read and find it interesting enough to pass it along to their friends.
Are there people in your life who don't "get the whole blog thing?" How
do you explain it to them without feeling as nerdy and defensive as I
Spirit Fingers: The vast majority of my
friends and acquaintances don't read blogs or even know what blogs are.
I don't mind so much because people have different tastes and hobbies.
Especially out here in Hong Kong when people might not understand why
you're doing something that won't end up making money in order for you
to buy the latest! fugly! designer! handbag!
your relationship with your readers? How much interaction do you
encourage? How much do you self-censor, knowing that your friends and
family might be reading?
Spirit Fingers: I get quite a
bit of reader mail whether it's about fashion, or questions about
shopping in Hong Kong or general reader feedback. I try to answer all
of them but I'm not very efficient in that regard, e.g., I might not reply
immediately if someone has emailed just asking me to promote their
site. In terms of self-censorship, I don't really write about my
personal life because frankly my day to day activities are really not
that exciting and I doubt anyone would be interested in reading about
how often I sit in my bathtub sloughing dead skin cells from the soles
of my feet.
Bella: What are your thoughts on the
phenomenon of "doocing," wherein someone loses their job because of
things they posted on a relatively anonymous, discreetly written
personal blog? Are you careful to maintain a clear line between your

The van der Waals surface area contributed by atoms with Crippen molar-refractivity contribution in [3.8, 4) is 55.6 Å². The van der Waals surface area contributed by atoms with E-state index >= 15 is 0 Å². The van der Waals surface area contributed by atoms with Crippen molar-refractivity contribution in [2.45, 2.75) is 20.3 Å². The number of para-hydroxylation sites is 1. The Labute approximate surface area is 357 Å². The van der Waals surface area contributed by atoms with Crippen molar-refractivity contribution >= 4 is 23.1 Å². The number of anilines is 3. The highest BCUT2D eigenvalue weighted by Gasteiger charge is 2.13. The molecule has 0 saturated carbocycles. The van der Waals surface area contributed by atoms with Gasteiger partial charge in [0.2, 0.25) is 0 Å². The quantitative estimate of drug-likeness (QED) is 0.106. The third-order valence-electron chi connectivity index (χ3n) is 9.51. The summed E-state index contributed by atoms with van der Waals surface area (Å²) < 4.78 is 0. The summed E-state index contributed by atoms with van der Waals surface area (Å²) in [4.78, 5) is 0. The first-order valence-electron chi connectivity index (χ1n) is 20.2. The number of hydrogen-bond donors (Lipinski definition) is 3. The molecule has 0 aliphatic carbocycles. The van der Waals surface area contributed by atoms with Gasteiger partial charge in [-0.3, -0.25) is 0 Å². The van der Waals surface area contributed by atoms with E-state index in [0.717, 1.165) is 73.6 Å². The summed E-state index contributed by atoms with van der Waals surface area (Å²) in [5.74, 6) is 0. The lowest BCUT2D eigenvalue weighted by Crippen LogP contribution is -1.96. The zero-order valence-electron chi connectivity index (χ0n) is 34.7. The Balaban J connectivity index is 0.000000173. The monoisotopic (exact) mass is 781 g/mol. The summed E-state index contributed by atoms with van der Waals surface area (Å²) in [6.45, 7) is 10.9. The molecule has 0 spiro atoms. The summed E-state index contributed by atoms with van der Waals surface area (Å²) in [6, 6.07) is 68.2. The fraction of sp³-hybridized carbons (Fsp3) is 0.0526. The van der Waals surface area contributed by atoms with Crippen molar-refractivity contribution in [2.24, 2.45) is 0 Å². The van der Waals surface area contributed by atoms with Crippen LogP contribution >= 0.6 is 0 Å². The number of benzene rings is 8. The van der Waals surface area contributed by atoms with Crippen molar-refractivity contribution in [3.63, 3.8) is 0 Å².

online self and your real world self? Are you conscious of creating an
online persona? How is that persona different from the real world you?
I don't think someone should be sacked if they blogged outside of work
on non-work related topics, and if they didn't mention who specifically
their employer was on their blog. These sackings aren't going to deter
people from blogging either because online venting is such a popular
activity nowadays. I blog under "Spirit Fingers" instead of my real
name but my online persona is quite similar to (but only slightly
bustier than) my real world self. The way my blog is set up, I don't
think readers would be too focused on my personality and identity
because it's about things that happen outside of my life.
Bella: How long do you think you will continue to blog? What are the circumstances under which you can imagine yourself quitting?
I hope to continue blogging in the foreseeable future but if I suddenly
had no free time available (due to job, quintuplets etc.) I would
probably have to give up my blog. I imagine this would cause the
faintest of ripples to resonate throughout the blogosphere.
Bella: What's the coolest thing that's come out of your blogging experience?
Coming into contact with people from different parts of the world, some
of whom are published writers and from the fashion industry. However
nobody has seen fit to send me Chanel quilted leather handbags in
appreciation of my hard work, which is somewhat disappointing.